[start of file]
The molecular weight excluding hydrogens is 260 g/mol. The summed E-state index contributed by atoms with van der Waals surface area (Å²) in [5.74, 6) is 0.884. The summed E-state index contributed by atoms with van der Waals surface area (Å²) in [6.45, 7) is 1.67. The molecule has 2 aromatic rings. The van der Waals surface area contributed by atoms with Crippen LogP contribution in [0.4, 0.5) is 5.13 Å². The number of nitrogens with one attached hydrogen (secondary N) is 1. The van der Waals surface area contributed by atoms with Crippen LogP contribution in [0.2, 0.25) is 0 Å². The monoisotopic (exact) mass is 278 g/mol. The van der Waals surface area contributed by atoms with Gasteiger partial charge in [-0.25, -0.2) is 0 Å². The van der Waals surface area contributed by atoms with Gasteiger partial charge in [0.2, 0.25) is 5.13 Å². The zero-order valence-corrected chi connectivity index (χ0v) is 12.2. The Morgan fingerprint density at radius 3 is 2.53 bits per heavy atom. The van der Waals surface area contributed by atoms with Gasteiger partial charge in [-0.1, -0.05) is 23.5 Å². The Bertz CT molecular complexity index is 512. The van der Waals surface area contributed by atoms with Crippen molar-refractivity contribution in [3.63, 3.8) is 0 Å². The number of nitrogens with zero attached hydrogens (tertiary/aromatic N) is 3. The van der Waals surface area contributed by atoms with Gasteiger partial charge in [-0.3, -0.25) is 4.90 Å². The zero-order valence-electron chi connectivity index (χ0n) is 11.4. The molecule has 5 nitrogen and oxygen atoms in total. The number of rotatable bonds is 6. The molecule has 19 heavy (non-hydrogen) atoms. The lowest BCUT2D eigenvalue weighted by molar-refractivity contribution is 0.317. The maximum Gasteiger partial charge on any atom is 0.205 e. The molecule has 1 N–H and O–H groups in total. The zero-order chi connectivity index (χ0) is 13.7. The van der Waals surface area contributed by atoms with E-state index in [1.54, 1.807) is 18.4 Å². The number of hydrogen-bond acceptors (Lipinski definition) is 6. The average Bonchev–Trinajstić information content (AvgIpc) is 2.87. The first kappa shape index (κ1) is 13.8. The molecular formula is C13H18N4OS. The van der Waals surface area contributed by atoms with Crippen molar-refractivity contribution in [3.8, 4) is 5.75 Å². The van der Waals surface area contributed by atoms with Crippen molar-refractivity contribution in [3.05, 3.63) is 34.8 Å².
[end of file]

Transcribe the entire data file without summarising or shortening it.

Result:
The molecular weight excluding hydrogens is 260 g/mol. The summed E-state index contributed by atoms with van der Waals surface area (Å²) in [5.74, 6) is 0.884. The summed E-state index contributed by atoms with van der Waals surface area (Å²) in [6.45, 7) is 1.67. The molecule has 2 aromatic rings. The van der Waals surface area contributed by atoms with Crippen LogP contribution in [0.4, 0.5) is 5.13 Å². The number of nitrogens with one attached hydrogen (secondary N) is 1. The van der Waals surface area contributed by atoms with Crippen LogP contribution in [0.2, 0.25) is 0 Å². The monoisotopic (exact) mass is 278 g/mol. The van der Waals surface area contributed by atoms with Gasteiger partial charge in [-0.25, -0.2) is 0 Å². The van der Waals surface area contributed by atoms with Gasteiger partial charge in [0.2, 0.25) is 5.13 Å². The zero-order valence-corrected chi connectivity index (χ0v) is 12.2. The Morgan fingerprint density at radius 3 is 2.53 bits per heavy atom. The van der Waals surface area contributed by atoms with Gasteiger partial charge in [-0.1, -0.05) is 23.5 Å². The Bertz CT molecular complexity index is 512. The van der Waals surface area contributed by atoms with Crippen molar-refractivity contribution in [3.63, 3.8) is 0 Å². The number of nitrogens with zero attached hydrogens (tertiary/aromatic N) is 3. The van der Waals surface area contributed by atoms with Gasteiger partial charge in [-0.3, -0.25) is 4.90 Å². The zero-order valence-electron chi connectivity index (χ0n) is 11.4. The molecule has 5 nitrogen and oxygen atoms in total. The number of rotatable bonds is 6. The molecule has 19 heavy (non-hydrogen) atoms. The lowest BCUT2D eigenvalue weighted by molar-refractivity contribution is 0.317. The maximum Gasteiger partial charge on any atom is 0.205 e. The molecule has 1 N–H and O–H groups in total. The zero-order chi connectivity index (χ0) is 13.7. The van der Waals surface area contributed by atoms with E-state index in [1.54, 1.807) is 18.4 Å². The number of hydrogen-bond acceptors (Lipinski definition) is 6. The average Bonchev–Trinajstić information content (AvgIpc) is 2.87. The first kappa shape index (κ1) is 13.8. The molecular formula is C13H18N4OS. The van der Waals surface area contributed by atoms with Crippen molar-refractivity contribution in [3.8, 4) is 5.75 Å². The van der Waals surface area contributed by atoms with Crippen molar-refractivity contribution in [3.05, 3.63) is 34.8 Å².